One thing we can say about public choices and outcomes over the last forty years is this: The rules for income distribution in the United States have a very strong bias to distributing the income upwards. I offer two sources of information to support this idea. First, there is this video,
which does a very good job of providing scale and context to just how extreme income inequality has been. Based on my searches in the recent past while researching this article, income inequality continues unabated while consolidation of wealth accelerates at a frightening pace. I am fairly convinced that political polarization in this country increases with income inequality.
If the middle class agrees with the upper class on so many issues, as the critics of Gilens and Page contend, then I doubt very much they intended for such extreme inequality as a matter of public policy outcomes. I just don’t think this level of income inequality we see today in America is what most people have in mind when they vote.
How did we get here? I think the article from the following link provides a telling story in economics, but I suspect also, across a broad swath educational policy:
The short story is that once the wealthy found their power with money, they sought to protect their wealth by getting hold of education policy and ensuring that the great majority of unwashed people only learned what the wealthy wanted them to learn. But for the rich kids, well, they get to attend better schools that teach all the facts of economics. Or maybe not. Maybe rich and poor kids alike today are being taught that this is how economics works and that it has nothing to do with public policy decisions. If the middle class agrees with the upper class, this might explain why.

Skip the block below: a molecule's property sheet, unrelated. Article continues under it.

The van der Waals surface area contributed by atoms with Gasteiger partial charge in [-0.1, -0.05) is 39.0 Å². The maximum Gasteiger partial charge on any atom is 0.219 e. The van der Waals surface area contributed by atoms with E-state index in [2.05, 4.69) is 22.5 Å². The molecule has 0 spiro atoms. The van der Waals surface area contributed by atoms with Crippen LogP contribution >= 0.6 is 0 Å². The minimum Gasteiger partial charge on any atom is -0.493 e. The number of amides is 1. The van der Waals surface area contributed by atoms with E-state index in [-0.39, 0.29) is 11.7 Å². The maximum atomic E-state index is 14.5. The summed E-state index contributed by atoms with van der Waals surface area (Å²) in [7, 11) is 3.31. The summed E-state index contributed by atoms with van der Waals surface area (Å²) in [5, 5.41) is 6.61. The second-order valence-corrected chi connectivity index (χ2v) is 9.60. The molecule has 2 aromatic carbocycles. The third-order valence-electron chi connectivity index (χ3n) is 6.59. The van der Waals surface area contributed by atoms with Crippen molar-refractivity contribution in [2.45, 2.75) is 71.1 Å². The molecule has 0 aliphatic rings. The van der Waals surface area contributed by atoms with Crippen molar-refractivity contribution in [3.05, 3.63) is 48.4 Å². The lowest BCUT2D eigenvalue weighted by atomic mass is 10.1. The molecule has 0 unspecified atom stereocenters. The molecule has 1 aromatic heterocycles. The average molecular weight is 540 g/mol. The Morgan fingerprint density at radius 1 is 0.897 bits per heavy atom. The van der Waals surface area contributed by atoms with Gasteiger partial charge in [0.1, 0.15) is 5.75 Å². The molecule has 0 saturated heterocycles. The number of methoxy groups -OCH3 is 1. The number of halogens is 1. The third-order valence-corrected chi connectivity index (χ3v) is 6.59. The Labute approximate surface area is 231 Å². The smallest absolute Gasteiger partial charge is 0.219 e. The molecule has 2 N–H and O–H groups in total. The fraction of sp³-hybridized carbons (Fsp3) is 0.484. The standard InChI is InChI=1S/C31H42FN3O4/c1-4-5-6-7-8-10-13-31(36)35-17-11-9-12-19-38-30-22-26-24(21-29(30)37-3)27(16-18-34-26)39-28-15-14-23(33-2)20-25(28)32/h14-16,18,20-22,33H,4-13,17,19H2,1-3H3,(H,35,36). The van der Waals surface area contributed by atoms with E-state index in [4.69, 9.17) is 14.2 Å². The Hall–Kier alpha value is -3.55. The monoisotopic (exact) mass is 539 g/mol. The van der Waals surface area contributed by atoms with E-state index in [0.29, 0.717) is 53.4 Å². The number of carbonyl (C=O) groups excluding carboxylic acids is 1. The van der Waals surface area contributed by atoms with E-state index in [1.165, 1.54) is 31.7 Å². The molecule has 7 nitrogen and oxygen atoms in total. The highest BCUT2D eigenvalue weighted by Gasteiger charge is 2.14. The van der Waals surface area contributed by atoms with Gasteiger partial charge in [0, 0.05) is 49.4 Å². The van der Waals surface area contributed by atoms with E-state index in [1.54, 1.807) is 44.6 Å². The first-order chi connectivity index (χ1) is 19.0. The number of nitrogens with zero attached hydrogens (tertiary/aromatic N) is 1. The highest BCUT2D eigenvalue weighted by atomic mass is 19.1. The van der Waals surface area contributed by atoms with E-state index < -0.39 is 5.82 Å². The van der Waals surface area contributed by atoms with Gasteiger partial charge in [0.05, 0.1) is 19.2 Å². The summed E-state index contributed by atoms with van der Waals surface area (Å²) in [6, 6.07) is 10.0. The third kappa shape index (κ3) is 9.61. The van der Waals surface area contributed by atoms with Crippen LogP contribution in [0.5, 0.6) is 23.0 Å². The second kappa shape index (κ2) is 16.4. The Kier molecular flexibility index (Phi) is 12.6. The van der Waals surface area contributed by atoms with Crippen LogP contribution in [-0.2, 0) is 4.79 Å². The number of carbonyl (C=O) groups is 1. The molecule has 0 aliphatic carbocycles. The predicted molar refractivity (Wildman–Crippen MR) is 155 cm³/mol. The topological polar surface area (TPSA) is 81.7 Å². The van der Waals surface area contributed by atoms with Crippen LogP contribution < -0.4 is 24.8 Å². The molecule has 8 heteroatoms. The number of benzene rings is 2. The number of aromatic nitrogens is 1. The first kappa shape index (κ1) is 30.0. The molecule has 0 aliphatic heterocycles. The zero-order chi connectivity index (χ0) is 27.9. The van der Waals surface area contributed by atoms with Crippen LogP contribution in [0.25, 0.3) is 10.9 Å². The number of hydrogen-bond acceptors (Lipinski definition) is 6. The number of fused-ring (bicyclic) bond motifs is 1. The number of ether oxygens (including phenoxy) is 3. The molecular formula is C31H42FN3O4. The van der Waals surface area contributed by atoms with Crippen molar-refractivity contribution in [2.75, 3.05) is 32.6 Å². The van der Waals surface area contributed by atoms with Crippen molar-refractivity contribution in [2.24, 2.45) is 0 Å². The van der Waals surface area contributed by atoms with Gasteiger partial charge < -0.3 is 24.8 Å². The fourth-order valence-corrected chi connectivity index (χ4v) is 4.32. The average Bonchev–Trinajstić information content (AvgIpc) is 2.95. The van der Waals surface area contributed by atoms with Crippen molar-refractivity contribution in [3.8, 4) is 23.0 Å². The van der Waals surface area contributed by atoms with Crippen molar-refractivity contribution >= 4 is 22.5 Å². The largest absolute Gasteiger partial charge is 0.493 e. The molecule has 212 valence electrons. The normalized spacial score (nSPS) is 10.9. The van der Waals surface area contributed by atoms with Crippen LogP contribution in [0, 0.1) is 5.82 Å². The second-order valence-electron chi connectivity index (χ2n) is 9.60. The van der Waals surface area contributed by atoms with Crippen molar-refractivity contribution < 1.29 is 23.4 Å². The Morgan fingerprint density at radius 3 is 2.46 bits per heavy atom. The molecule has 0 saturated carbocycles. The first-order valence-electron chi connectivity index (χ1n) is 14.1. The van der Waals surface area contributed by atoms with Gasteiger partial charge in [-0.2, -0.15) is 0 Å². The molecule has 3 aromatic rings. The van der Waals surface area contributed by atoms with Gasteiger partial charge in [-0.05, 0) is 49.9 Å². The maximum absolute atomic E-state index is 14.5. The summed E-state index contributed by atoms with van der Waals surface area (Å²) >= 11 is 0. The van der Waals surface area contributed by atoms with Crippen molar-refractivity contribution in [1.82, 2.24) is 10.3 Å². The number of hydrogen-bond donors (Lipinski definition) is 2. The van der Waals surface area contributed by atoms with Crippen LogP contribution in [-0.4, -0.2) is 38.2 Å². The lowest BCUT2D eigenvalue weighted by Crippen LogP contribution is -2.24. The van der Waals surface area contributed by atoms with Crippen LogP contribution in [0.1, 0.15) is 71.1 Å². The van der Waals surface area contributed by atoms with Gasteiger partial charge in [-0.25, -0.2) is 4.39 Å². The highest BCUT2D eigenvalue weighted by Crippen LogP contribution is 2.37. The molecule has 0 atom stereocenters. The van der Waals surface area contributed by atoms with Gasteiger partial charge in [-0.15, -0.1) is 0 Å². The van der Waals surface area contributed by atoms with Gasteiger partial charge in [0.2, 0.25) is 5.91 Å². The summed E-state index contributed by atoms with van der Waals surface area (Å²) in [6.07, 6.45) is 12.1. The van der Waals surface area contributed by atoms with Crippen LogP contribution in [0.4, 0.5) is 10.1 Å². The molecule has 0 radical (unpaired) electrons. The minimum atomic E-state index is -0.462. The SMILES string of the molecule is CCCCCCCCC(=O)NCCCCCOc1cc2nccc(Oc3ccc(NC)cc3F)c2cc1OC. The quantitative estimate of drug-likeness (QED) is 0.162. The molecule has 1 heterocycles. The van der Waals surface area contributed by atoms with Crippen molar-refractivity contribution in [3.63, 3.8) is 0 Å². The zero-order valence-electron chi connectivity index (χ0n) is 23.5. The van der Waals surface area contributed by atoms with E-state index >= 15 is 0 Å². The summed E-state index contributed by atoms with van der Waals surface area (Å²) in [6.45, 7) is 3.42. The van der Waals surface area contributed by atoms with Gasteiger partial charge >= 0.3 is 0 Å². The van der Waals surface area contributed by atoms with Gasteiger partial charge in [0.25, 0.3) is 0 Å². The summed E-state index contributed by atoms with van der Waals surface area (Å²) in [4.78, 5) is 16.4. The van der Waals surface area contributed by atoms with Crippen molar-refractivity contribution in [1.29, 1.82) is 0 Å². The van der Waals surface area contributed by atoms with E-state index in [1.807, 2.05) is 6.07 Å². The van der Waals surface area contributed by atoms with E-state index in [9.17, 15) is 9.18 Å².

Considering the policy outcomes we have witnessed, that being primarily one of extreme wealth inequality, I think a compelling argument can be made that the middle class has been “duped” into agreeing with the top 1%. Our planet is polluted and will remain so for our lifetimes. Was that a policy outcome supported by the middle class? Our health care is expensive and requires twice as much in GDP as every other developed country. I don’t think the middle class wants expensive health care. Could it be that we have in America, a middle class of zombies who just weren’t thinking when they voted for the last 40 years?
And considering how our society seems routinely conditioned to worship the wealthy like royalty, including charismatic religious leaders, it would seem then, that many people have allowed themselves to be influenced by charismatic leaders in their electoral decisions, only to find betrayal by those they admire the most. Remember, those charismatic leaders are only human, and they are subject to conflicts of interest, just like anybody else.
Our leaders are saying something to the effect of, “Look, I have more zombies in support of my identity than that other guy, so you should support me, regardless of the public policy outcomes.” Remember, vote blue or vote red. Vote for Hillary, or Trump, there are no other choices. Thinking about public policy outcomes is not as important as identifying with that charismatic leader.
Throughout the primaries and the general election of 2016, there were only two persons who said that there shall be no other reforms before campaign finance reform: Bernie Sanders and Larry Lessig. I think those two men understand that there are zombies in American politics probably better than anyone with one glaring exception: Donald Trump. Bernie said that campaign finance reform must come first on national TV in a debate with Hillary Clinton. Larry has made the same point numerous times in his videos on YouTube.
I don’t expect Donald or Hillary to admit that they are appealing to zombies. You won’t hear this from the pastor at the megachurches, either. God knows they don’t want to wake a sleeping giant.